Inspired by the folklore figure of the Sandman (who puts people to sleep by sprinkling magical sand in their eyes), Sandhill Manor features a ragtag group of characters who are ‘haunted by strange happenings’, and is performed and created by graduates of the University of Worcester’s MTheatre course.
The production takes viewers through the life experiences of the various characters, depicting their pasts through different types of animation, such as hand-drawn animation, stop-motion animation and animation calligraphy, while also demonstrating the numerous ways in which they are haunted. For example, Alice, a painter, is placed back inside her room by an external figure every time she attempts to leave the manor.
Scenes following individuals are mixed with wider shots that show all the characters in their own rooms as they move in synchronisation with each other and non-diegetic music. The music throughout the production is intertwined with the narrative and scenes, and for the most part, works quite well in this capacity.
Of note as well, is the absence of any dialogue throughout Sandhill Manor, save for a few lines during an early scene that felt oddly out of place. The choice to stage the production in this way is admittedly somewhat admirable, as the cast convey the emotions of their characters solely through their actions and physical performances. However, the choice to omit dialogue also feels like a shortcoming of the production, as I was left trying to piece the narrative together from what was shown on screen, and consequently felt confused during my viewing.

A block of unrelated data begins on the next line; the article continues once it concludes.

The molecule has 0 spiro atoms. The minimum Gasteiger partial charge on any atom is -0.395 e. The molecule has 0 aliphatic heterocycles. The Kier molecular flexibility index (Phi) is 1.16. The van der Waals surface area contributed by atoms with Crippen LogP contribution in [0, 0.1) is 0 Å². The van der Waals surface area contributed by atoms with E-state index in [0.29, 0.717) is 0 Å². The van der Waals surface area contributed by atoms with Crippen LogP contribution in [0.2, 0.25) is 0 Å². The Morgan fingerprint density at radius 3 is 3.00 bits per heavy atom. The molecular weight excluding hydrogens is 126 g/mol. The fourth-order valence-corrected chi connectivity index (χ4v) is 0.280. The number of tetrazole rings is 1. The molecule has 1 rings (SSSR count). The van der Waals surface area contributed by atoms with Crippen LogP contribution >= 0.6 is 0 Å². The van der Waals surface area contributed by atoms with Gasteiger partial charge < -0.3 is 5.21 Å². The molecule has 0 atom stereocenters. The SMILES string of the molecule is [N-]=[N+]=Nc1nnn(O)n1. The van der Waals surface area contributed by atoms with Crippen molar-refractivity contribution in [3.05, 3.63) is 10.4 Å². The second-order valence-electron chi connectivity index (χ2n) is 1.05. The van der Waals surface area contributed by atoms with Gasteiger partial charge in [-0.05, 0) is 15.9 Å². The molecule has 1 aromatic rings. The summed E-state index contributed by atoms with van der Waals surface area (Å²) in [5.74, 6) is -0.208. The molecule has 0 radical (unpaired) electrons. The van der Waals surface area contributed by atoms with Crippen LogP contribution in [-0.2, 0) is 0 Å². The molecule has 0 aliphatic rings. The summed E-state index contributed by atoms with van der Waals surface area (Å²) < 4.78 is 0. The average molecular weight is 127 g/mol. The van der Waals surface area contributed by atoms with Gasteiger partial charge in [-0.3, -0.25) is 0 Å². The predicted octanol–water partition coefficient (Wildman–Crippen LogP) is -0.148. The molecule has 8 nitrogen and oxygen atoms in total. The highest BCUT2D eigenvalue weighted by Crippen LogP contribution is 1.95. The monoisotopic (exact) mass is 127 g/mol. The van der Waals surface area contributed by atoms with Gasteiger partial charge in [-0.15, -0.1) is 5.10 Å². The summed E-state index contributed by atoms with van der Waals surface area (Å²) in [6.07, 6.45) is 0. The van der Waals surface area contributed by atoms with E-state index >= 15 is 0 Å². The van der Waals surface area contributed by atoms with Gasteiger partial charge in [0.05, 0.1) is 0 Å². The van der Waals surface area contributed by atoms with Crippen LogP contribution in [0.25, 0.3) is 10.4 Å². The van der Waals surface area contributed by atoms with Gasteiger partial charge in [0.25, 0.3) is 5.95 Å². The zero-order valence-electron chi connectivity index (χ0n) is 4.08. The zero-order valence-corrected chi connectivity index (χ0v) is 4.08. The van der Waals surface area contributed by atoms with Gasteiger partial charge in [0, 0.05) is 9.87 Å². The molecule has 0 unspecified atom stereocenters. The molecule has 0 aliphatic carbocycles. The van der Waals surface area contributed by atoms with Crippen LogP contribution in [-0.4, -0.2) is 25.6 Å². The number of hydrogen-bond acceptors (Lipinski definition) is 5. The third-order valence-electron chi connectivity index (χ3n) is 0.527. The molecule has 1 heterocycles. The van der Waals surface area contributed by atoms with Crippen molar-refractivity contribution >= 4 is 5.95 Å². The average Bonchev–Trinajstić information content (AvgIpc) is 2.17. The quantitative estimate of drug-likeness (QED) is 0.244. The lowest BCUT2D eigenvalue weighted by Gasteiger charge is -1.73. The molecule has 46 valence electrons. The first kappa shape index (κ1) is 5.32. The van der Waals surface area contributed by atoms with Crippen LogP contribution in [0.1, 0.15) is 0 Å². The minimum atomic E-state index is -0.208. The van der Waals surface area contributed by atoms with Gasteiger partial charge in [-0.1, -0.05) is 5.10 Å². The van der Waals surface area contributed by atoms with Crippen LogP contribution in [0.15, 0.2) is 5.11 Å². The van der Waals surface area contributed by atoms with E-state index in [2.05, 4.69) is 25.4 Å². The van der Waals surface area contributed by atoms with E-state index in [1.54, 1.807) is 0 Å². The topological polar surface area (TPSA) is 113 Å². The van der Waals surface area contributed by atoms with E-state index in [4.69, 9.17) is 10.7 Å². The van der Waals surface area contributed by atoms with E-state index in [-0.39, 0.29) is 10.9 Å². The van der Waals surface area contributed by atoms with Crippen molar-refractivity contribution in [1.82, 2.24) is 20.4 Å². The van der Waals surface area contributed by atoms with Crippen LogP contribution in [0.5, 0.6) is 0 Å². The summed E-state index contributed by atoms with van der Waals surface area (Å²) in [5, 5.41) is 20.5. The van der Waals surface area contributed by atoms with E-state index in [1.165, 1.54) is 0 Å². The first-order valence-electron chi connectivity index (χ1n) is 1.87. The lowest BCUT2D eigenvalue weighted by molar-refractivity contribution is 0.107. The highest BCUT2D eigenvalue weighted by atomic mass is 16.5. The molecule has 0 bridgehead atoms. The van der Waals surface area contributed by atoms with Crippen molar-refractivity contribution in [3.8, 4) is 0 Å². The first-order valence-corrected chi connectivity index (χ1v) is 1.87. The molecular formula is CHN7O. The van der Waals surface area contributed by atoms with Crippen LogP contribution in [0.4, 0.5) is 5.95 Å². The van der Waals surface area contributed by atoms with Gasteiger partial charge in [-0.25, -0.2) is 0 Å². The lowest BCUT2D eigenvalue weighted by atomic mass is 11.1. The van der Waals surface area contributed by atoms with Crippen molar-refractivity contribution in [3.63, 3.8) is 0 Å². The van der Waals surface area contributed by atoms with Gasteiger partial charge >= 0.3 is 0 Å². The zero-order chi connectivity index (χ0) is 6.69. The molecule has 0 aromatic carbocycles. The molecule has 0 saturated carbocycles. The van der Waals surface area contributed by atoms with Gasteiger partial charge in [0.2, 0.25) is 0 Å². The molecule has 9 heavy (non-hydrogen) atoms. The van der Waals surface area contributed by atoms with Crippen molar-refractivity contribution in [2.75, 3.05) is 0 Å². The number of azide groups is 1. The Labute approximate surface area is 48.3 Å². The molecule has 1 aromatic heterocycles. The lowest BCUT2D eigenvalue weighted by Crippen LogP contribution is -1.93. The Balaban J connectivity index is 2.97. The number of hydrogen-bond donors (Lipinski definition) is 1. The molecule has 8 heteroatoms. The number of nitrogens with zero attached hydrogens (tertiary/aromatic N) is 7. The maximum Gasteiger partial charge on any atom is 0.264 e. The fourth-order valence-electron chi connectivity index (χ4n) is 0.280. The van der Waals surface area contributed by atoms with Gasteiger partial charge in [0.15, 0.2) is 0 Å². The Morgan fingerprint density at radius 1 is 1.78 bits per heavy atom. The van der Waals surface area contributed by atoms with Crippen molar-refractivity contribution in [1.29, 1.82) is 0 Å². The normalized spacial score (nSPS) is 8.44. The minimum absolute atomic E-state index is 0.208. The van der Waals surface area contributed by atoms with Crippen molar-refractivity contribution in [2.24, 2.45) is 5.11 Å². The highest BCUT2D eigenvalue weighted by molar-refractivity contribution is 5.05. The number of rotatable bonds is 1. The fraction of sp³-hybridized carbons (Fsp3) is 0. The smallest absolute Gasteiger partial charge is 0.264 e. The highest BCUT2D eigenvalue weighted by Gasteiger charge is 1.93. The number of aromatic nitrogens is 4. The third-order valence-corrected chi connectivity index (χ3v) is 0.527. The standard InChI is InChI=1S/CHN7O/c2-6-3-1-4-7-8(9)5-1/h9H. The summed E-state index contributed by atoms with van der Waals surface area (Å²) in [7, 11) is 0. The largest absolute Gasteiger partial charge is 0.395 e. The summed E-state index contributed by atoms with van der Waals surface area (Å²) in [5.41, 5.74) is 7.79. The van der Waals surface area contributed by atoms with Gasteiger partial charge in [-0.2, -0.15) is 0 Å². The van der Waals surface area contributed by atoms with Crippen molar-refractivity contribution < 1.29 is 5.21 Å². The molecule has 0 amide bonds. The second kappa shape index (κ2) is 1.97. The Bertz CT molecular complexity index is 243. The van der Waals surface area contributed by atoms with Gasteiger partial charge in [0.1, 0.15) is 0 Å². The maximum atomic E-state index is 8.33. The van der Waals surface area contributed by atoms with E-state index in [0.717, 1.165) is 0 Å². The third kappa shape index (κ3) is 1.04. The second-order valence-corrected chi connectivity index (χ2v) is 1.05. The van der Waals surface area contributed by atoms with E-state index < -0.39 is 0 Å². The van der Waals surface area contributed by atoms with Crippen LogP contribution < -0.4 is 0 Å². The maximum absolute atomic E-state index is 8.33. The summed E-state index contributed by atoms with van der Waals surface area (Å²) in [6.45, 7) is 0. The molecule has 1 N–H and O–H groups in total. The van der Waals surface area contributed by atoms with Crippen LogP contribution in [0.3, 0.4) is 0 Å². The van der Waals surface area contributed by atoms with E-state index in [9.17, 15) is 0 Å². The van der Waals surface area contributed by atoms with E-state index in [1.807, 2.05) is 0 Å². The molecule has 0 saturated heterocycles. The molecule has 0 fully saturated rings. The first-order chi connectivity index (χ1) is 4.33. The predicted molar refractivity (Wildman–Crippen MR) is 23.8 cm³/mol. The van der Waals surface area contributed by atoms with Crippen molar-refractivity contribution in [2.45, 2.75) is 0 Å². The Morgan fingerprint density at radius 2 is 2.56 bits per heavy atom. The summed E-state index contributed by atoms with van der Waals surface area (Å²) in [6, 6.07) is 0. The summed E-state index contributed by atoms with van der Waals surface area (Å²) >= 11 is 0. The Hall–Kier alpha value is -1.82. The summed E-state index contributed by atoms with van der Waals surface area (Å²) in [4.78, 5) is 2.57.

The piece utilises a mixture of animation with live-action, while also using puppet-like figures and smaller props to convey the movement of characters between scenes or settings, with this being done by an external presence clad in black. The animations themselves are well-done, though sometimes difficult to follow, and are produced by members of the cast, with one stop-motion animation using cut-up newspaper clippings to represent an accident. The choreographed musical interludes where the characters move in tandem with each other are also effective, uniting them in being confined to the manor.
In contrast to the wider shots in Sandhill Manor where the camera is static, shots that follow the cast in moving around a scene or set result in a frantic sense of movement. Though this presumably echoes the feelings of the characters, it felt awkward, and at times clumsy, as the frame constantly shifts while the camera is in motion.
Despite a commendable effort by those involved in the production, Sandhill Manor felt contrived, especially without any dialogue, and misses the mark at this year’s Brighton Fringe.